The other day, FHQ referred to Nevada as "the redheaded stepchild of the early primary calendar." That has meant a number of things over the years since the Silver state was added to the early window of the presidential nomination process. Poorly implemented caucuses. Talk of replacement in the early calendar lineup. But by far the most consistent aspect of this phenomenon is how Nevada measures up to its early state peers. The Nevada Independent tells a familiar tale: Nevada in 2023 lags far behind Iowa, New Hampshire and South Carolina in candidate visits so far in the cycle. 

From around the invisible primary...

1 Iowa and Nevada were both exempt without mention in the rule because neither selected nor allocated national convention delegates at their precinct caucuses.


Sunday, June 11, 2023

Sunday Series: About that Unique Michigan Republican Primary-Caucus Plan (Part One)

News broke Friday that Michigan Republicans had come to a consensus and were prepared to vote on whether the party would go the primary or caucus route in the presidential nomination process for 2024. 

Rather than automatically utilize the state-run primary as the state party had done every competitive Republican presidential nomination cycle following 1988, the Michigan GOP was backed into a corner on its 2024 plans based on four main factors:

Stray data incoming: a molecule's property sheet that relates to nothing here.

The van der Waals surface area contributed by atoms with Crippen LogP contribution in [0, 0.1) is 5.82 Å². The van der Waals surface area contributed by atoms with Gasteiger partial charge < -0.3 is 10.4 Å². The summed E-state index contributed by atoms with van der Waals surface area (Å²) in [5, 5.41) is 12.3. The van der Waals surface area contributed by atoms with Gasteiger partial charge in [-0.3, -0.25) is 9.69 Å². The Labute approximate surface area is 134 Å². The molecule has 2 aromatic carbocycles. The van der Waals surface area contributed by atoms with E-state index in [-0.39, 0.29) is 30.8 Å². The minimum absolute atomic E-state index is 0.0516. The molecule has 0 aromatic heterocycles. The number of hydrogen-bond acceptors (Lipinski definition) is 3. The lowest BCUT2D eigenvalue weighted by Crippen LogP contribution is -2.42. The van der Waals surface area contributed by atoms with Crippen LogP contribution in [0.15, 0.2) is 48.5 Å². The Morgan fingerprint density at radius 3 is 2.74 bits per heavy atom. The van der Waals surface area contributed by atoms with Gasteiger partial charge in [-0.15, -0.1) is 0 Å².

1. Democrats in the state took unified control of state government in the Great Lakes state after the November 2022 midterm elections. 
  2. At least partially (if not completely) because of that flip in control of the state legislature and Democrats retaining the governor's office, the Democratic National Committee (DNC) voted to add the Michigan presidential primary to early window lineup of states on the 2024 presidential primary calendar. Michigan Democrats seized on the opportunity to have an earlier, if not greater, voice in the nomination process and moved to comply with the new DNC calendar rules for 2024.
  3. However, the new February 27 date for the state-run Michigan presidential primary would violate Republican National Committee (RNC) rules prohibiting states other than Iowa, New Hampshire, Nevada and South Carolina from holding primaries or caucuses before March 1. Opting into the primary, would open Michigan Republicans up to the super penalty associated with a violation of those timing rules, which would strip the state party of all but 12 delegates (nine delegates plus the three automatic/party delegates) to the national convention.